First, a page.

Malayalam language pack for Windows 7 is now available for download.
As part of the Microsoft Local Language Program, Windows Language Packs are being developed on most local languages, including a large number of Indian languages including Hindi, Assamese, Bengali, Urdu, Kannada, Tamil, Marathi, Oriya, Nepali, Konkani, Telugu, etc.
How many times have we got one of those emails from an African country, promising us a large reward for letting them use our bank account to transfer money?
You might think that in this day and age, people are aware of such fraudulent acts and do not fall into such traps. Wrong! There’s still a large number of people who fall for such things, as in the case of Sherif, an Indian living in Doha – who happens to hail from the same Indian district that I am from – Kannur.
As per a newspaper report, Sherif paid the Nigerian guy about $80,000 as ‘processing fee’ for transferring $150,000 to his bank account in Kerala, India. He eventually got ‘suspicious’ when the Nigerian kept asking for more money and complained to the Cyber Cell of the Kerala Police.
The cops set a trap for the Nigerian, Shabha Muhammed Razaq, and asked him to come to Bangalore to collect more money. Razaq walked into the police trap and he was caught with counterfeit US currency, fake passports and some chemicals (?!).
Razak was part of a much bigger gang engaged in internet fraud in India and admitted tricking many people living in other Indian states.
A great job done by the Cybercops of Kerala! However, the general public need to be more alert and aware about such scams, that take advantage one basic human instinct – greed!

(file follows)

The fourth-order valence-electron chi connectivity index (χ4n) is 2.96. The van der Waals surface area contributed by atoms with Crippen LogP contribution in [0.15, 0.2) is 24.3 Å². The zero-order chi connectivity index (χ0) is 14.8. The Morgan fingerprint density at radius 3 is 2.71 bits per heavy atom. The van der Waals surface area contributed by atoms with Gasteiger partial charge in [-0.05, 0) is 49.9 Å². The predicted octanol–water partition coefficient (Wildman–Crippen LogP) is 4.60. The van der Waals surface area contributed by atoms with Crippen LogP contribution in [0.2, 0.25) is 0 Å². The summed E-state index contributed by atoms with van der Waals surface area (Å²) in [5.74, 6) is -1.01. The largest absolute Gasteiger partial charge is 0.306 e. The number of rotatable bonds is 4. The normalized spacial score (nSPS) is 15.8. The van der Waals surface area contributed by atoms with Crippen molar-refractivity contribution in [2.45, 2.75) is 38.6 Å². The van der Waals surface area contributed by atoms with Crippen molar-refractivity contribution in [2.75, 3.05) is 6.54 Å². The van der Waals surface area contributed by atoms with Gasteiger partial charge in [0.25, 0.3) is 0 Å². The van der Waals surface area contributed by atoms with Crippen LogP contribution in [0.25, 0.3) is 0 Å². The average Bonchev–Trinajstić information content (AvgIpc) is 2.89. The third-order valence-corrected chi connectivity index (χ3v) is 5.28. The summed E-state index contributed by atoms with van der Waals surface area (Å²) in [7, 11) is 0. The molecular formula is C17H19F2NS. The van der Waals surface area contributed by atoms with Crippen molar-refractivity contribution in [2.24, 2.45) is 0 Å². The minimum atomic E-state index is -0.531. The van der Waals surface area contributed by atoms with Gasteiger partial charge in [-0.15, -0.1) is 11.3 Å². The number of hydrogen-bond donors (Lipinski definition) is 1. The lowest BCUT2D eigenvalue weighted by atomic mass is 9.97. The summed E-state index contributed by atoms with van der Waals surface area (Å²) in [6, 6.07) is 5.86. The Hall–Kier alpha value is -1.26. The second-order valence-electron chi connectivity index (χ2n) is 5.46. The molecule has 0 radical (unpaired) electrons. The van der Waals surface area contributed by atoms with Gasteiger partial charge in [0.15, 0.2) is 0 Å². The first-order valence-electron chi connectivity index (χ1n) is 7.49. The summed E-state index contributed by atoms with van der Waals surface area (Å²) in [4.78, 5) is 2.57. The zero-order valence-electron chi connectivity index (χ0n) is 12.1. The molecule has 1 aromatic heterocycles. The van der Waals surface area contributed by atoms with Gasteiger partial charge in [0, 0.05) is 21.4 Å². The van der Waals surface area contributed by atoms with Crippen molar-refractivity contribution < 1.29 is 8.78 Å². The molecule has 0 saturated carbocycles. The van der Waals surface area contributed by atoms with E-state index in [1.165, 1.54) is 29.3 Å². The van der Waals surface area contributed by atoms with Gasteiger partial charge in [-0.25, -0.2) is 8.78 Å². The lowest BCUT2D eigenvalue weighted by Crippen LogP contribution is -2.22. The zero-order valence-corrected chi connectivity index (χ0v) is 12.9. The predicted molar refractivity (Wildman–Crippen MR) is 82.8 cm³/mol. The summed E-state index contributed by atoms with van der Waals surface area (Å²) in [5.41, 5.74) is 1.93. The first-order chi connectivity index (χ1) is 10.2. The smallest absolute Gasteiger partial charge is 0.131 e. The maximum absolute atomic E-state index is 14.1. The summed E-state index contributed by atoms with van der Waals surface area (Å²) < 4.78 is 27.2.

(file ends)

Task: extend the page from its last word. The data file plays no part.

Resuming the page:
All my bags are packed I’m ready to go I’m standing here outside your door I hate to wake you up to say goodbye But the dawn is breaking – it’s early morn The taxi’s waiting – he’s blowing his horn…
John Denver, "Leaving on a Jetplane"
I’m off to my home town Kannur in Kerala state, India, tomorrow for a month’s break. I will be back by the end of next month. Blogging will be less frequent during my vacation so don’t be surprised if there is a period of silence.
OK, here’s some good news that I’d like to share – I’m getting married to Rosna on Sunday, June 1, 2008 at a quiet ceremony in Kannur.
Tafiti is powered by Microsoft Silverlight. Silverlight is a cross-browser, cross-platform plug-in for delivering the next generation of Microsoft .NET–based media experiences and rich interactive applications for the Web. I think pretty soon it’s going to compete with Adobe Flash.
I was totally amazed when I stumbled upon the Microsoft Bhasha project. It is the Microsoft Indic Language project – and they have developed Windows interface packs in almost every Indian language – Hindi, Tamil, Kannada, Gujarati, Marathi, Telugu, Bengali, Malayalam, Punjabi, Konkani, Oriya, Sanskrit, and Nepali.
So I dared to download the Windows XP interface pack of my native language, Malayalam from the Microsoft website. Very interesting to note that even the download page was written in Malayalam. Too excited to read, I went ahead, downloaded and installed it.
This is what I got (click to enlarge):
It was extremely funny. I mean, I’m glad it’s localized to my own language but the words used were … er.. preposterous. An ‘ordinary’ Keralite like me will better understand the English version. 🙂
Technology here in Kannur is still way behind the rest of the world. It is catching up, although not at such a fast rate as I would like it to.
I found that people here have not heard about Wi-Fi hotspots (forget hotspots, I had to tell them what Wi-Fi is). Even the more prominent restaurants in town didn’t have a wireless internet zone.
At a public place, you could become the centre of attraction if you take out your PDA or Windows Mobile powered device to check your mail or sign in to IM. The other day I was at the dentist’s waiting room when I noticed that other people were curiously staring at what I was doing with my stylus.